Of course the telepathic bonding, which becomes four-way as all four of them begin experimenting with the use of laran outside of the Tower system, does at times help smooth over the cultural missteps by allowing each of them to perceive the other's reaction within its original cultural context and to see that no harm was intended, even if the response is alien to one's own belief system. But telepathy is no cure-all, and can sometimes lay bare responses that one might otherwise prefer remain hidden, as when Andrew picks up Damon's arousal upon seeing him undressed in their private quarters. Damon has to reassure Andrew that he meant no harm, that he is not a lover of men, but simply appreciated Andrew's masculinity as a mirror and complement of his own, part of a happy family of two twin sisters and their husbands who were becoming as brothers. Yet at the same time he could not keep a bit of his own astonishment at Andrew's homophobia from leaking out.

One of the things MZB really succeeded with was integrating Damon's exploration of matrix technology with Callista's struggle to overcome her Keeper training and be able to have a normal physical and emotional relationship with Andrew. Unfortunately, one thread that never really worked was the storyline relating to Dezi, the unacknowledged son of old Lord Alton, who was simultaneously very talented and very bitter. He appears during Damon's early experiments, until his resentments get the better of him and lead him to a major ethical violation that results in his removal from their circle, at which point he disappears from the narrative for a while. Only near the end does he reappear for a final confrontation.

According to an essay by the author, Dezi was a late addition to the storyline, when she began to consider it to have actual potential as a published novel, rather than just a private project to answer her own "what happened afterward" questions. She apparently did not feel that the novel had a proper plot, and added the character in order to satisfy what she perceived as a need. In this case, I would suggest that her judgment may have been off. Certainly there is plenty of conflict in the struggles of Damon to master the skills of a Keeper and of Callista to overcome the training she had to shut down her sexual faculties in order to function as a Keeper, and that the Dezi thread is at best superfluous and at worst a distraction.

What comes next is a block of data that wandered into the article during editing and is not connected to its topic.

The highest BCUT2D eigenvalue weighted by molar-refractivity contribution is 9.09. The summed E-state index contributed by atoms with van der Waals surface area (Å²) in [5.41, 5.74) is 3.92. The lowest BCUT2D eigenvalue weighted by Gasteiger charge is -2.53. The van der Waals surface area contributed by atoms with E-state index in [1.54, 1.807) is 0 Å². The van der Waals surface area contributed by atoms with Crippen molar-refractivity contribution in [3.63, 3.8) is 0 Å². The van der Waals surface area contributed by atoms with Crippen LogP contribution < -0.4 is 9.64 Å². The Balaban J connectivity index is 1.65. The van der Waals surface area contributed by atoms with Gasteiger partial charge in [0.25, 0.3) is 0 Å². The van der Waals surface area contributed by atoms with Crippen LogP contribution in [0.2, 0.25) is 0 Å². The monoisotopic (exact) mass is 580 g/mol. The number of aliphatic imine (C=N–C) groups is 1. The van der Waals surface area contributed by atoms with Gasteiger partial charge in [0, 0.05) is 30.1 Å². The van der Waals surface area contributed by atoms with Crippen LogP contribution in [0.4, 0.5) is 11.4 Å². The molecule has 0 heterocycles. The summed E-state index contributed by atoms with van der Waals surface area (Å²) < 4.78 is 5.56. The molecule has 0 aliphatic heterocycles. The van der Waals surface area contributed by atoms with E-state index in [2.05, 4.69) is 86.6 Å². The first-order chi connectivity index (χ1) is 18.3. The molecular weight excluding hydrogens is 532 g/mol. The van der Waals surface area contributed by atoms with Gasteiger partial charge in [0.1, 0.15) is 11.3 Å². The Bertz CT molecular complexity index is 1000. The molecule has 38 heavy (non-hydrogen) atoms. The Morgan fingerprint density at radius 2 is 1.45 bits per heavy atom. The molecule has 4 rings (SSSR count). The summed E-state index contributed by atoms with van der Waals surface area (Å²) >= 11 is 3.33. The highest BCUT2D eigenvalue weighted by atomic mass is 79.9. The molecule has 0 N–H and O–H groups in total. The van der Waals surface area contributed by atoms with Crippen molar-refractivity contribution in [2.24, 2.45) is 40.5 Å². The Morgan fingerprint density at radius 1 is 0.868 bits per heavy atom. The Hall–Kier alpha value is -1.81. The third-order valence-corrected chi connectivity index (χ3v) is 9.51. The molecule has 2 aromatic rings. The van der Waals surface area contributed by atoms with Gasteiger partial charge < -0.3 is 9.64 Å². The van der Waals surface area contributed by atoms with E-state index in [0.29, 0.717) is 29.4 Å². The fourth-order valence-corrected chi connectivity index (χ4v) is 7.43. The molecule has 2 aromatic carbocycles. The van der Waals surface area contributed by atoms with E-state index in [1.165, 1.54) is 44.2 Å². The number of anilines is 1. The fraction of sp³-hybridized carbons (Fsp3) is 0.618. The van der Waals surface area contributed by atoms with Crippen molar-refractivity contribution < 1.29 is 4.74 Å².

This novel is also notable for the introduction of Varzil the Good, the ancient Ridenow Keeper from the Ages of Chaos who first introduced female Keepers, believing them less prone to political meddling. However, the glimpse we get of him during Damon's Timesearch is very much at variance with how he is portrayed in the later credited and uncredited collaborations, to the point that I find it difficult to suspend disbelief while reading those novels. At points those versions of Varzil read more like fanfic than a continuation of the original character.

Table of Contents

  • A Note on Chronology
  • The Spell Sword
  • The Forbidden Tower

Review posted February 1, 2013.